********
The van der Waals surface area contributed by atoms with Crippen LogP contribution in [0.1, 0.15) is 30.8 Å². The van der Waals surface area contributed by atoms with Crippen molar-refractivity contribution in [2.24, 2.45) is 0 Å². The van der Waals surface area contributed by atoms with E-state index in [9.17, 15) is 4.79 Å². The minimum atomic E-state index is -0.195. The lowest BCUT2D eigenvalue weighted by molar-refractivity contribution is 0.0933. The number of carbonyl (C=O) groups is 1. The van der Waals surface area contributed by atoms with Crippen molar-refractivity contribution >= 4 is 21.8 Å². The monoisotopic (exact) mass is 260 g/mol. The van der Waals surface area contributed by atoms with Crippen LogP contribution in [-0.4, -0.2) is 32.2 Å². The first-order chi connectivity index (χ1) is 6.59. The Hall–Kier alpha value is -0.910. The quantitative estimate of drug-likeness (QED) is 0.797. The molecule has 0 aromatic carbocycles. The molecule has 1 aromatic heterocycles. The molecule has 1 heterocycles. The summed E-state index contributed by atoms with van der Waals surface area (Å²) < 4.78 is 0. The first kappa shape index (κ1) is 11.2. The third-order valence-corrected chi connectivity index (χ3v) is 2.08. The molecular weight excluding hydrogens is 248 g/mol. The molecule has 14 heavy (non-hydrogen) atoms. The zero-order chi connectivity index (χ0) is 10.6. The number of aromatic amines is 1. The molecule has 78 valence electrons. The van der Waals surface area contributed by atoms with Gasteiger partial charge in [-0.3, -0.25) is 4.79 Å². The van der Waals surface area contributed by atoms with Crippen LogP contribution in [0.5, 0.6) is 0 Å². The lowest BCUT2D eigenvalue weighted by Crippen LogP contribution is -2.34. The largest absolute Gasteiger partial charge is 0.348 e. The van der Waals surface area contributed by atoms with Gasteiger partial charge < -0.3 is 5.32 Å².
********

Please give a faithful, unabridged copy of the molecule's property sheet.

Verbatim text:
The van der Waals surface area contributed by atoms with Crippen LogP contribution in [0.1, 0.15) is 30.8 Å². The van der Waals surface area contributed by atoms with Crippen molar-refractivity contribution in [2.24, 2.45) is 0 Å². The van der Waals surface area contributed by atoms with E-state index in [9.17, 15) is 4.79 Å². The minimum atomic E-state index is -0.195. The lowest BCUT2D eigenvalue weighted by molar-refractivity contribution is 0.0933. The number of carbonyl (C=O) groups is 1. The van der Waals surface area contributed by atoms with Crippen molar-refractivity contribution >= 4 is 21.8 Å². The monoisotopic (exact) mass is 260 g/mol. The van der Waals surface area contributed by atoms with Crippen LogP contribution in [-0.4, -0.2) is 32.2 Å². The first-order chi connectivity index (χ1) is 6.59. The Hall–Kier alpha value is -0.910. The quantitative estimate of drug-likeness (QED) is 0.797. The molecule has 0 aromatic carbocycles. The molecule has 1 aromatic heterocycles. The molecule has 1 heterocycles. The summed E-state index contributed by atoms with van der Waals surface area (Å²) < 4.78 is 0. The first kappa shape index (κ1) is 11.2. The third-order valence-corrected chi connectivity index (χ3v) is 2.08. The molecular weight excluding hydrogens is 248 g/mol. The molecule has 14 heavy (non-hydrogen) atoms. The zero-order chi connectivity index (χ0) is 10.6. The number of aromatic amines is 1. The molecule has 78 valence electrons. The van der Waals surface area contributed by atoms with Gasteiger partial charge in [-0.3, -0.25) is 4.79 Å². The van der Waals surface area contributed by atoms with Crippen LogP contribution in [0.5, 0.6) is 0 Å². The lowest BCUT2D eigenvalue weighted by Crippen LogP contribution is -2.34. The largest absolute Gasteiger partial charge is 0.348 e. The van der Waals surface area contributed by atoms with Gasteiger partial charge < -0.3 is 5.32 Å².